Late-offseason free agent targets for the New York Jets
NFL free agency does not stop after the first few waves of moves are through in mid-March. The process never truly ceases.
As the New York Jets prepare for 2022 training camp, their roster could still use some fine-tuning at various positions. It wouldn’t hurt for the Jets to explore adding another useful backup at a few spots.
Here are three available free agents that would be sensible additions to the New York roster.
Dont’a Hightower, LB
What the Jets are missing at the linebacker position is some beef. After the 250-pound C.J. Mosley, all of the linebackers on the Jets’ roster are on the smaller side:
- Del’Shawn Phillips: 230lb
- Quincy Williams: 225lb
- DQ Thomas: 216lb
- Jamien Sherwood: 216lb
- Hamsah Nasirildeen: 215lb
- Marcell Harris: 215lb
For reference, the average weight for an NFL linebacker in the 2021 season was about 235 pounds.
The Jets have plenty of speed at linebacker. But as things stand, they are poised to get steamrolled in the trenches.
Former Patriots linebacker (and longtime Jets killer) Dont’a Hightower would bring the missing beef.
Hightower is one of the largest linebackers in the NFL at 6-foot-3 and 260 pounds. The 32-year-old’s best days are behind him, but he’d bring the size, run-stopping ability, and championship-winning experience that this unit lacks.
In 2021, Hightower’s coverage took a nosedive, as he allowed the 10th-most yards per cover snap (1.23) among 66 qualified linebackers. However, his run defense remained solid. His Pro Football Focus run-defense grade of 69.0 ranked 17th-best out of 66 qualifiers.
That’s all the Jets would need from him. Other players will take on the brunt of the coverage responsibilities. New York just needs some more run-stopping security on the second-string unit in case things get dangerously bad in the run game for the youngsters.
As a big, thumping linebacker who can’t cover well in his older age, Hightower certainly is not the most ideal scheme fit for the Jets, but when you scan the current linebacker market, it’s hard to find anybody besides Hightower who offers much intrigue at all. Teams can at least expect him to provide good production against the run – and that part of the game is a weakness for the Jets at the linebacker position.
The Patriots have snagged a ton of iconic Jets over the years: Shaun Ellis, Darrelle Revis, and David Harris being some of the most notable examples. How about the Jets return the favor for once? I’m sure they could woo Hightower using some of the leftover cupcakes from his last visit.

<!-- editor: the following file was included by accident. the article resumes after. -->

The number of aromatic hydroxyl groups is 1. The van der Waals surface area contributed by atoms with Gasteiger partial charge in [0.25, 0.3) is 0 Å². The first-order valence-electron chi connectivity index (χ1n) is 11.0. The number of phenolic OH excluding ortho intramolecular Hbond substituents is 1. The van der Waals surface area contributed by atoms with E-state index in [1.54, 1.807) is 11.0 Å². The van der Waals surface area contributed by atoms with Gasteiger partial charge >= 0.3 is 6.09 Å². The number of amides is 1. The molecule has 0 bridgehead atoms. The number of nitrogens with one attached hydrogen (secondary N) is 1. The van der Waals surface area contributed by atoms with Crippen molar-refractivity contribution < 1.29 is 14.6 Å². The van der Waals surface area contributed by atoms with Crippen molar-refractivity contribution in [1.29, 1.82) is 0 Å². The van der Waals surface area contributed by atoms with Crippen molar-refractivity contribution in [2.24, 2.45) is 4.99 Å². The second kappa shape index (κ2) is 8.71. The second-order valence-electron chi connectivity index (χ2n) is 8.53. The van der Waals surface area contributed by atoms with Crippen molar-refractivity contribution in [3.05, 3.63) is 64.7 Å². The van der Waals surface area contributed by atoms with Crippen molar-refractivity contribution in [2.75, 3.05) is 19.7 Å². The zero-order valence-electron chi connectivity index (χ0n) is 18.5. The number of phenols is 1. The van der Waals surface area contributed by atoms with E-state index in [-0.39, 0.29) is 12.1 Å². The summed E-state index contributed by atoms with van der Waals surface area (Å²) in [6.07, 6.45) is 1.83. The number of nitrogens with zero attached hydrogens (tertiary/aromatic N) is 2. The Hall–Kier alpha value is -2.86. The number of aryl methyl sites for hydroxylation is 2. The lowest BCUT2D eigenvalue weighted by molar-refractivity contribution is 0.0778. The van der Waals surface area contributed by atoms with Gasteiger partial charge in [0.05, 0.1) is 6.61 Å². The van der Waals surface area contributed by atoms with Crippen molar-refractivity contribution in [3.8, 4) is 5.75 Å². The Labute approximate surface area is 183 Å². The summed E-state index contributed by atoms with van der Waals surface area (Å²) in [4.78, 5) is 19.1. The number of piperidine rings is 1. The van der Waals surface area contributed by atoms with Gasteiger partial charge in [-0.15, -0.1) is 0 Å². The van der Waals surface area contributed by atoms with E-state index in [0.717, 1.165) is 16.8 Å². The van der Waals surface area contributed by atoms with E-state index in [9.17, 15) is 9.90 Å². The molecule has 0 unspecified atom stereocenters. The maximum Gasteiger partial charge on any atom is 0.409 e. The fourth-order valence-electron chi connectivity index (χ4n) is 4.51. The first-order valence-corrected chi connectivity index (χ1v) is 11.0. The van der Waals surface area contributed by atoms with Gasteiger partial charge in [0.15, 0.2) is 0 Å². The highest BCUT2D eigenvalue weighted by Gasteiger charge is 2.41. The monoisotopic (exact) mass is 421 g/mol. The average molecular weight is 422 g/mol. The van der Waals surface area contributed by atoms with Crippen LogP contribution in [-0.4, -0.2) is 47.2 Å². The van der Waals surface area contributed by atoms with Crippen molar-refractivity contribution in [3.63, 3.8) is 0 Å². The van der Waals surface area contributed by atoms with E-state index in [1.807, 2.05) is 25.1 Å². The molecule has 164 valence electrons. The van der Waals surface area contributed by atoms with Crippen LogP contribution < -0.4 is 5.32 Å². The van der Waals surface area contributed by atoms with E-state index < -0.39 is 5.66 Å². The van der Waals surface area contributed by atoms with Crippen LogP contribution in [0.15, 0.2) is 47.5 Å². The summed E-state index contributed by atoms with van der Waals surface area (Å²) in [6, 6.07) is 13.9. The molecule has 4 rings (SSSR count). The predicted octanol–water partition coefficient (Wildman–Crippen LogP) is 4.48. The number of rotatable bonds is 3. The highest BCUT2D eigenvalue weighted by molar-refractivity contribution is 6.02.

Sheldon Richardson, DT
It’s common knowledge in Jets land that the team needs more run-stopping talent at defensive tackle.
But the Jets can’t just pick a random 350-pound space-eater out of a hat and call it a day. That’s not going to work in this scheme. In Robert Saleh and Jeff Ulbrich‘s attacking 4-3 defense, the run stuffers need to be good athletes who can explode off the ball, penetrate gaps, and at least hold their own on passing plays. Snacks Harrison types will not cut it.
Back in his 49ers days, Saleh had D.J. Jones as his main run stuffer on the interior. Jones is only 6-foot-0 and 305 pounds. He’s no behemoth. Rather, Jones is a good athlete who excels at stopping the run in this type of aggressive defense. That is the type of player the Jets need.
Sheldon Richardson reunion, anyone?
While the 31-year-old Richardson is not the same enforcer that he was in his Jets career, the 6-foot-3, 290-pounder remains one of the more athletic and versatile defensive linemen in the league. He has taken on just about every role in the front seven that you can think of.
In New York, Richardson’s combination of athleticism and run-stopping prowess should allow him to thrive as a 1/2i-technique for this downhill, attacking defensive line.
Playing for the Vikings in 2021, Richardson remained a solid run defender as he posted a 61.0 run-defense grade at PFF, good enough for 26th out of 74 qualified interior defensive linemen.
Richardson has been playing in 4-3 schemes ever since he was traded away from the Jets in 2017. He first played in Seattle’s 4-3 under Pete Carroll, which is the place where Saleh and Ulbrich first worked together and learned many of the philosophies they still employ today.
Richardson also played in Mike Zimmer’s 4-3 with the Vikings and Joe Woods’s 4-3 with the Browns. Woods was a defensive backs coach under Saleh with the 49ers in 2019.
Scanning the market of available defensive tackles, I mostly see a bunch of enormous pure nose tackles in their mid-thirties. I don’t think the Jets want that kind of player. Richardson pops out as the best-available defensive tackle who fits their needs.
Riley Reiff, OT
It was reported back in early June that the Jets had hosted Riley Reiff for a visit. Reiff remains a free agent nearly one month later.
The Jets need to seal the deal on this one.
In 2021, Reiff allowed 21 pressures over 422 pass-blocking snaps for the Bengals. That gave him an allowed pressure rate of 4.98%, which ranked 26th-best out of 67 qualified tackles. He was also a decent run-blocker as he placed 33rd among 67 qualifiers with a 70.0 run-blocking grade.
Entering his age-34 season and coming off a season-ending ankle injury last December, Reiff likely will not replicate his league-average-starter production going forward. But even if he takes one or two steps back from that level, he’d still be better than most of the backup tackles in the NFL.
Joe Douglas has put together a nice duo of interior backups with Dan Feeney and Nate Herbig. If he can round things out by getting someone like Reiff to man the backup swing tackle role, Douglas will have constructed about as dependable of a second-string offensive line as you could hope for.